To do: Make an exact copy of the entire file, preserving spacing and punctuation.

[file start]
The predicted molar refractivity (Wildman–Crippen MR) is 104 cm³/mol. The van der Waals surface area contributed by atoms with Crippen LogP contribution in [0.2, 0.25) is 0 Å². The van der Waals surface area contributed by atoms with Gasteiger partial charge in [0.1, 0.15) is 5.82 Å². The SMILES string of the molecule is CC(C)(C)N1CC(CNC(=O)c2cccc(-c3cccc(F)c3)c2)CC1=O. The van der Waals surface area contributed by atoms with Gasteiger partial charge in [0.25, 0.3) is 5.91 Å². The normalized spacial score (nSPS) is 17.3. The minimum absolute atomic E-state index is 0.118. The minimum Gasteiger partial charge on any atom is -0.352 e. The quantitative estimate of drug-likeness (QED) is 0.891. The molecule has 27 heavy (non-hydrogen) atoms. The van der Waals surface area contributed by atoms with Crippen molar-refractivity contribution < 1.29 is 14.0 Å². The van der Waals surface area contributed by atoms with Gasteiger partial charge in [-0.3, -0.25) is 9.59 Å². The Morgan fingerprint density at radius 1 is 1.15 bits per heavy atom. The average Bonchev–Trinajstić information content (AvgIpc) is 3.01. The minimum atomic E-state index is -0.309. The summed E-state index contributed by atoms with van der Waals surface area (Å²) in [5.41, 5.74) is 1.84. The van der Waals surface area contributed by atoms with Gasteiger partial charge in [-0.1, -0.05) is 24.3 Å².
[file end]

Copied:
The predicted molar refractivity (Wildman–Crippen MR) is 104 cm³/mol. The van der Waals surface area contributed by atoms with Crippen LogP contribution in [0.2, 0.25) is 0 Å². The van der Waals surface area contributed by atoms with Gasteiger partial charge in [0.1, 0.15) is 5.82 Å². The SMILES string of the molecule is CC(C)(C)N1CC(CNC(=O)c2cccc(-c3cccc(F)c3)c2)CC1=O. The van der Waals surface area contributed by atoms with Gasteiger partial charge in [0.25, 0.3) is 5.91 Å². The normalized spacial score (nSPS) is 17.3. The minimum absolute atomic E-state index is 0.118. The minimum Gasteiger partial charge on any atom is -0.352 e. The quantitative estimate of drug-likeness (QED) is 0.891. The molecule has 27 heavy (non-hydrogen) atoms. The van der Waals surface area contributed by atoms with Crippen molar-refractivity contribution < 1.29 is 14.0 Å². The van der Waals surface area contributed by atoms with Gasteiger partial charge in [-0.3, -0.25) is 9.59 Å². The Morgan fingerprint density at radius 1 is 1.15 bits per heavy atom. The average Bonchev–Trinajstić information content (AvgIpc) is 3.01. The minimum atomic E-state index is -0.309. The summed E-state index contributed by atoms with van der Waals surface area (Å²) in [5.41, 5.74) is 1.84. The van der Waals surface area contributed by atoms with Gasteiger partial charge in [-0.1, -0.05) is 24.3 Å².